The ambulance and the fire engine came in less than 2 minutes. I recall walking out of my house, and walking down the driveway with my arms out. The paramedics poured water all over me, and wrapped me like a mummy. During our ride to Lions Gate Hospital I kept them entertained by talking about the Vancouver Canucks, and other hockey news in general. I knew something was very wrong, but had to overcome fear through strong positive energy.

When I arrived at Lions Gate Hospital, I was rushed into the ER, and remember both my parents were there. I was surrounded by nurses and a doctor, and within a few minutes the consensus was that I needed to be rushed to VGH. I was wheeled out of ER and recall saying “Don’t worry about me … I’ll be fine”, as wanted to have a calming effect on my parents.

When I arrived at VGH I asked the doctor “Could I possibly die from this” and he looked at me and said, “Yes”. It is from here, my journey began. It was a long fight upwards, but one which tested my inner strength, and has made me today stronger than I ever could be had I not experienced this trauma.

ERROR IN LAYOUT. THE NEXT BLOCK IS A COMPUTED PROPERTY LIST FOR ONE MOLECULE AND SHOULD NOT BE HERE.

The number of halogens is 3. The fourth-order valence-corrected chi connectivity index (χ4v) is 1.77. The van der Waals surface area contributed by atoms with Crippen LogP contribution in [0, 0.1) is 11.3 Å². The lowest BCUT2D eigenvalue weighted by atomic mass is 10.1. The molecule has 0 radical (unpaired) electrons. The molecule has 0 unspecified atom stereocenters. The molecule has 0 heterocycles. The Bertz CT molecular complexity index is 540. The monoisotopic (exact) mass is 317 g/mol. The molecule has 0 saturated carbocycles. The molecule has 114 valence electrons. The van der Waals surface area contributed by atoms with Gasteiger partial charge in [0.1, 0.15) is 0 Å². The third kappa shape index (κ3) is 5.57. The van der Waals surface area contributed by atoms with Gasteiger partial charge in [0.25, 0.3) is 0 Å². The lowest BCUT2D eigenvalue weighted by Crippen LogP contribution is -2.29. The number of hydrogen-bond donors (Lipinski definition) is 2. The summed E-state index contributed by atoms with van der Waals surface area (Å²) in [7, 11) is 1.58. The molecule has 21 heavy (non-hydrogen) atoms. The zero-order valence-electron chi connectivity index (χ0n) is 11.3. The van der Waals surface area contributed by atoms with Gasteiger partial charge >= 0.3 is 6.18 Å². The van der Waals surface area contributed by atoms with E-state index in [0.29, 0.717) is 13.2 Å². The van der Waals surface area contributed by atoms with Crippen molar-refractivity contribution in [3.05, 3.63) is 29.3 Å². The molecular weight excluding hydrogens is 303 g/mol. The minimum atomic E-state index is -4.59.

I was in bed for 2 months, during which time I had three surgeries for skin grafts, one procedure for a blood clot, and a kidney infection. I had third degree burns on my entire right arm, most of my back, the back of my neck and head. I had 2nd degree burns on my left forearm, and both my legs. My donor sites were my legs and my stomach. The first surgery was probably the scariest as the surgeons  had used skin off my stomach for my grafting surgery, and placed gauze on it. So when I woke up, I recall feeling my stomach and feeling a scaly substance and I freaked out. I thought it was my skin! Luckily it wasn’t. The first burn bath was a horrible experience as well, as it was so painful being transferred from my bed to the shower room.